The Church Times, on the other hand, printed two letters from readers which took a very different view.
Lady Oppenheimer from Jersey writes, “To suppose that backing same-gender unions redefines marriage is like supposing that backing adoption redefines parenthood” and goes on to say “Just as parenthood is more than giving birth, so marriage is more that fertility.”
Alongside that, Gwylim Stone from Southampton questions why those who are “so loudly defending the ‘biblical’ standard of marriage” are less vocal about divorce.  He goes on, “I wonder how many signatures the Coalition for Marriage would muster if it added a complete ban on marriage after divorce to its goals?”  One suspects that he is right.
Yet while the debate continues here in the UK, Denmark made up its mind in voting by a large majority to introduce same-sex marriage for both state and church.  Soon same-sex couples will be able to marry in the national Evangelical-Lutheran church although individual priests will not be forced to conduct same-sex marriage against their conscience.  In doing this Denmark has joined other Scandinavian countries like Sweden in introducing full church same-sex marriage with safe-guards for those Christian ministers who cannot in good faith conduct the ceremony.
While the UK is clearly not ready for compulsory same-sex marriage in church, it is deeply disappointing that our Government is proposing legislation which legally excludes the possibility of same-sex religious marriage.  As the readers of the Church Times remind us (and Church Times circulation is over 3 times that of the CEN) there are many Anglicans who would welcome such an opportunity when the time is right.

Friday 1 June 2012

Conference without a venue

That would have been a good alternative title to the recent ‘colloquium’ organised by Christian Concern.

The “One Man, One Woman - Making the case for marriage, for the good of society” conference was first planned to take place at The Law Society in London until they decided that the ‘content of the conference sat uncomfortably’ with their diversity policy.

Then it was relocated to the Queen Elizabeth II Conference Centre opposite Westminster Abbey and the Houses of Parliament, but this booking was also cancelled – on the afternoon before the event! 

At the very last minute Christian Concern managed to find a hotel – more concerned with business than political correctness – which hosted the event for an undisclosed number of participants.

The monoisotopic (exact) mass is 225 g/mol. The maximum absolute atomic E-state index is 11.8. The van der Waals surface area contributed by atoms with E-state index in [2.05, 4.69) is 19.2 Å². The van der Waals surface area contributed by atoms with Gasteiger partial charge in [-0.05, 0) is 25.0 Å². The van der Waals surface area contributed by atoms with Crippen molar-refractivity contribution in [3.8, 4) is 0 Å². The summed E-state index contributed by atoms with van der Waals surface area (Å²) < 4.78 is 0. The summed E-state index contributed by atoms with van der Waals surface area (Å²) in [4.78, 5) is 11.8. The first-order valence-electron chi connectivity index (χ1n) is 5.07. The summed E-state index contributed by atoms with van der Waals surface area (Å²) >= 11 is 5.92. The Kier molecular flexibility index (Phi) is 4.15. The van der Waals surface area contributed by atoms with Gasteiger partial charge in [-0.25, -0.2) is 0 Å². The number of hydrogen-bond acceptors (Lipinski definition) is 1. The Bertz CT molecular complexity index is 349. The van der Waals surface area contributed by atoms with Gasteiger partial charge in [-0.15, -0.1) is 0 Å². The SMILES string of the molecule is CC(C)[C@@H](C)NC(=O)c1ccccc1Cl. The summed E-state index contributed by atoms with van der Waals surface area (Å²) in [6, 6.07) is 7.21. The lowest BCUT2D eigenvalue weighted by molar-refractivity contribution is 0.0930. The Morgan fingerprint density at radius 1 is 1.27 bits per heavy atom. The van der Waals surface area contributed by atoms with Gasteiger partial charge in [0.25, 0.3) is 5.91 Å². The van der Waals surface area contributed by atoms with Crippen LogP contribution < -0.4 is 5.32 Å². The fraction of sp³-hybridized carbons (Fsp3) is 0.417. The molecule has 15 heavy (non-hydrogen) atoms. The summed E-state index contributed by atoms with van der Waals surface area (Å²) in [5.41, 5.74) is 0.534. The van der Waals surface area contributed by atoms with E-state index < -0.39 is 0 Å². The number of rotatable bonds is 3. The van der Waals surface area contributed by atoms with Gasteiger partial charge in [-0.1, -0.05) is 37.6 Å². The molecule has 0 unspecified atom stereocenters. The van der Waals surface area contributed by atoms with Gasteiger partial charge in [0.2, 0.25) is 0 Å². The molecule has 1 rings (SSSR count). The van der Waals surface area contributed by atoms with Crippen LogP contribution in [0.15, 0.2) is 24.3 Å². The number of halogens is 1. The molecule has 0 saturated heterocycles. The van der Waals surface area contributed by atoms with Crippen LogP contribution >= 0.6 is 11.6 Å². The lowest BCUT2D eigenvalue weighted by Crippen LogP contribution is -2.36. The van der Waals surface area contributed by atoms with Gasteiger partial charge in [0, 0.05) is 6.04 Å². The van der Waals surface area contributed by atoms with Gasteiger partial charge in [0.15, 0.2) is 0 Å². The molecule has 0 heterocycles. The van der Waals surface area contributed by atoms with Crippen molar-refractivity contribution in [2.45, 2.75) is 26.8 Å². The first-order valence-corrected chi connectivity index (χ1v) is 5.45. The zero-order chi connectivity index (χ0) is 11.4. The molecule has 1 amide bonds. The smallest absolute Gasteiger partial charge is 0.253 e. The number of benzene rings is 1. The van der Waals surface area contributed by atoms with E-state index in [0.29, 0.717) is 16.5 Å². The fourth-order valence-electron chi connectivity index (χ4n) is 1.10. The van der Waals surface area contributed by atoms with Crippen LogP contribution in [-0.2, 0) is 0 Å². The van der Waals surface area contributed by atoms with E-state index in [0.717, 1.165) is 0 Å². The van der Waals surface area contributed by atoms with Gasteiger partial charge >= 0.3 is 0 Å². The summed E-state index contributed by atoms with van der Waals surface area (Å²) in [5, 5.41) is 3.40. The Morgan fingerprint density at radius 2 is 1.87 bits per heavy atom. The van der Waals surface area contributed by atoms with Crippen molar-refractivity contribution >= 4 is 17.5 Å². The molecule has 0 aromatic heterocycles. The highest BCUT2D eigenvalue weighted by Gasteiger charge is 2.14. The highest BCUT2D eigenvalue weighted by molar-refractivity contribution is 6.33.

So is this political correctness gone mad?

After all, as Christian Concern have said, “Concerns have been raised by many that supporting marriage between one man and one woman, which is still the current legal definition of marriage, is now considered ‘homophobic’ by those pursing the ‘equality and diversity’ agenda.”

Is having a traditional view of marriage now beyond the pale?  Unacceptable in today’s equality led society?  Is this, indeed, an attack on freedom of speech even when the organisers claimed that the meeting would be a debate between contributors with differing views on marriage.

But the problem with the conference was indeed with the content – not the title - because the difficulty with many groups who are fighting tooth and nail to uphold 'traditional marriage' against ‘redefinition’ is that they find themselves having to rubbish those they want to exclude.

Despite Andrea Williams claim that it was a discussion among people with different views on marriage, all the summaries of speakers included in the ‘Full Colloquium Report’ were definitely against allowing gay people to get married.

What is more, the picture they painted of same-sex couples is highly derogatory:

  • According to the speakers, same-sex relationships have no concern for family – they “simply want to affirm a particular adult lifestyle”. 
  • Same-sex marriages “are likely to eliminate the role of fathers in the lives of children”.
  • Same-sex relationships are fickle and transient – “It is very rare for same-sex couples to stay together in a life-long committed relationship”.
  • In short, “The terms ‘same-sex relationships’ and ‘marriage’ are mutually exclusive”.  Perhaps this is because “Each and every faithful marriage is like an amplifier of all that we know as humans to be instinctively noble, enriching and true for human flourishing.”  So obviously, that rules same-sex couples out!
  • After all one speaker said that the current move towards same-sex marriage is the concluding step of a cunning plan.  According to Cristina Odone, journalist and media commentator, the strategy is outlined in a report from 1987 called, ‘How America Will Conquer Its Fear and Hatred of Gays in the 90s’. The final stage in the conspiracy is that “same-sex relationships... should be “celebrated” and presented as a happy and healthy lifestyle”.  Heaven forbid!

At the end of the day, if you can’t uphold your own view of marriage except by tearing into the people you want to exclude, perhaps you should have your booking cancelled.